I think that the main trouble is that many members of the Labour Party have never really accepted the decisions of their Government, or the strong insistencies of two of their Chancellors of the Exchequer, that a strict upper limit must be set to the cost of the Service falling on general public funds. Speaking from memory I believe that in the days of the Labour Government that limit was fixed at £400 million. Many members of the Opposition seem to feel that, because treatment of ill-health is a good thing, it must be morally wrong to question the amount spent on it, quite regardless of other commitments, and that it must be right that the whole of that expenditure, whatever it is, must fall on general public funds. Incidentally, I noticed during my time at the Treasury a fairly widespread inclination to feel that, if only one could shift something from a specific heading of account to the general account that was almost as good as saving the expenditure concerned. I think that some of us, in our private transactions, perhaps do the same. Payment seems to cause much more heart-burning when it is a question of producing cash from one's wallet than it does when it is a matter of meeting it by banker's order and having it added to one's overdraft.

It may be, of course, that some time in the future changes in our social economy may cause the whole concept of the financial principles on which the National Health Service has been based to be called into question; I do not know. But the point I want to make is that that is not being done here in the proposals that are being put before us. The Government's proposals, as I understand them, are in fact of an extremely limited nature. They are designed to ensure that the Service will continue to develop, with the cost shared in approximately the same proportions as hitherto between the individual's direct contributions and general funds respectively. The Minister of Health, in what I thought was a very able speech in another place, made it clear beyond doubt, I thought to anyone, that there could be no question whatever of the Service being either attacked or undermined. The figures he quoted of the record of the past decade, both as regards expenditure and achievement, I think spoke for themselves. So far from the Service having been undermined in these ten years, in real terms it has been substantially developed; and for the future, the Government plans we have heard of provide for further development on a broad front. So there is really no proposal before us that could amount to any cut in the Service in any way.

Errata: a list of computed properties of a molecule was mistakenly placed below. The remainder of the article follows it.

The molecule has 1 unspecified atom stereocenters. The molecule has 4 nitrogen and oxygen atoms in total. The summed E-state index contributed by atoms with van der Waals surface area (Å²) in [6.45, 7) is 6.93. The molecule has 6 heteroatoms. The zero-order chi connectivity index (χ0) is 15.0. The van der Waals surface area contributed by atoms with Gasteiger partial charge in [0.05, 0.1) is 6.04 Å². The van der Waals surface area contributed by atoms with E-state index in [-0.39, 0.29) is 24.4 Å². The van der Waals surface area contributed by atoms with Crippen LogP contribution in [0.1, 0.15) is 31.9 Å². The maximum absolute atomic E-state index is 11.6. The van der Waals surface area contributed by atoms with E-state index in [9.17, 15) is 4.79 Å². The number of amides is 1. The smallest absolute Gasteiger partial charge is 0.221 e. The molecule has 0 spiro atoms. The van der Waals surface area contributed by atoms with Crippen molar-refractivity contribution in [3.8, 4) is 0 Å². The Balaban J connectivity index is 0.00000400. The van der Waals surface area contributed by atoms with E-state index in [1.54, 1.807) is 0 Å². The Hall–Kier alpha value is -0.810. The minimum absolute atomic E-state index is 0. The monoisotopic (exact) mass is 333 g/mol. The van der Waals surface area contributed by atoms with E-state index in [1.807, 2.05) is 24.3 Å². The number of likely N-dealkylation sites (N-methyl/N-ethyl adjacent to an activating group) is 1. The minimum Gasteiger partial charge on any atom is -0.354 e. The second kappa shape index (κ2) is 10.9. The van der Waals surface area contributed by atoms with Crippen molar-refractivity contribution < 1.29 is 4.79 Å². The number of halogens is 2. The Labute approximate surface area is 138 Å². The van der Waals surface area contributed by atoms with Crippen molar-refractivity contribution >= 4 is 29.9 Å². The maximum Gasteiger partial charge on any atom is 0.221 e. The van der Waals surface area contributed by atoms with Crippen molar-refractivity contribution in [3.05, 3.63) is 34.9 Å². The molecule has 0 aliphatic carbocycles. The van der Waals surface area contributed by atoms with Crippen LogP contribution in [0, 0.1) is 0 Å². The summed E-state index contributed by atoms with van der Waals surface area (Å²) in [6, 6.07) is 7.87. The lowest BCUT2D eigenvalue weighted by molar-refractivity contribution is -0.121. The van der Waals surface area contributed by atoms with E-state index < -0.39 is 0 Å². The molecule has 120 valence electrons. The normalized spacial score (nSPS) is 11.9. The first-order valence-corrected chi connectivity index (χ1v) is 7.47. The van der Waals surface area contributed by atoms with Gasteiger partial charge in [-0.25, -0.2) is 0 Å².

The noble Lord, Lord Silkin, made, as is his habit, a reasoned and temperate criticism, but it seems, from proceedings in another place, that once again the Opposition have planned to destroy the Government by an explosion of moral indignation of nuclear proportions. I doubt whether that will be successful, because, really, the facts are against them. Noble Lords opposite are no doubt doing their best, with the strong sense of duty which characterises them to work themselves up to desirable temperatures and pressures, but their fuel supply is lacking. It might be said of them, as I think was said of one great statesman of the present century, that if the facts were against him, so much the worse for the facts.